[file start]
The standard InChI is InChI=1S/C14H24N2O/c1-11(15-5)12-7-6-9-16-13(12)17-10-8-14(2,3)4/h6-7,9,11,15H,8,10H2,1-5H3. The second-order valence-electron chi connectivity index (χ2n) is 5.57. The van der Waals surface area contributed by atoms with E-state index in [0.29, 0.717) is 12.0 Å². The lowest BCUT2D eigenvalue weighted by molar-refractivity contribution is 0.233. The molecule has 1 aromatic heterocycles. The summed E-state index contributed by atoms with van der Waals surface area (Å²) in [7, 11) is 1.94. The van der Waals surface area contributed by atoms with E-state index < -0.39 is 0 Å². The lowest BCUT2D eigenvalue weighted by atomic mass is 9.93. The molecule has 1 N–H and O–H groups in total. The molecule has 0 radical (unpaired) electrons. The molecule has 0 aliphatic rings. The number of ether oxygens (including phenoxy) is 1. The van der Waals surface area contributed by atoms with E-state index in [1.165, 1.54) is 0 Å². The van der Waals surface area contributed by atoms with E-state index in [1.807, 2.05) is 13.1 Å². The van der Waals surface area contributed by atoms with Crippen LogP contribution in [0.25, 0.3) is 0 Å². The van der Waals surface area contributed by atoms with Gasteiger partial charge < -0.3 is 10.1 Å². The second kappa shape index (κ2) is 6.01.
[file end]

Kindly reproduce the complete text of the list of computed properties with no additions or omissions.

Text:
The standard InChI is InChI=1S/C14H24N2O/c1-11(15-5)12-7-6-9-16-13(12)17-10-8-14(2,3)4/h6-7,9,11,15H,8,10H2,1-5H3. The second-order valence-electron chi connectivity index (χ2n) is 5.57. The van der Waals surface area contributed by atoms with E-state index in [0.29, 0.717) is 12.0 Å². The lowest BCUT2D eigenvalue weighted by molar-refractivity contribution is 0.233. The molecule has 1 aromatic heterocycles. The summed E-state index contributed by atoms with van der Waals surface area (Å²) in [7, 11) is 1.94. The van der Waals surface area contributed by atoms with E-state index < -0.39 is 0 Å². The lowest BCUT2D eigenvalue weighted by atomic mass is 9.93. The molecule has 1 N–H and O–H groups in total. The molecule has 0 radical (unpaired) electrons. The molecule has 0 aliphatic rings. The number of ether oxygens (including phenoxy) is 1. The van der Waals surface area contributed by atoms with E-state index in [1.165, 1.54) is 0 Å². The van der Waals surface area contributed by atoms with E-state index in [1.807, 2.05) is 13.1 Å². The van der Waals surface area contributed by atoms with Crippen LogP contribution in [0.25, 0.3) is 0 Å². The van der Waals surface area contributed by atoms with Gasteiger partial charge < -0.3 is 10.1 Å². The second kappa shape index (κ2) is 6.01.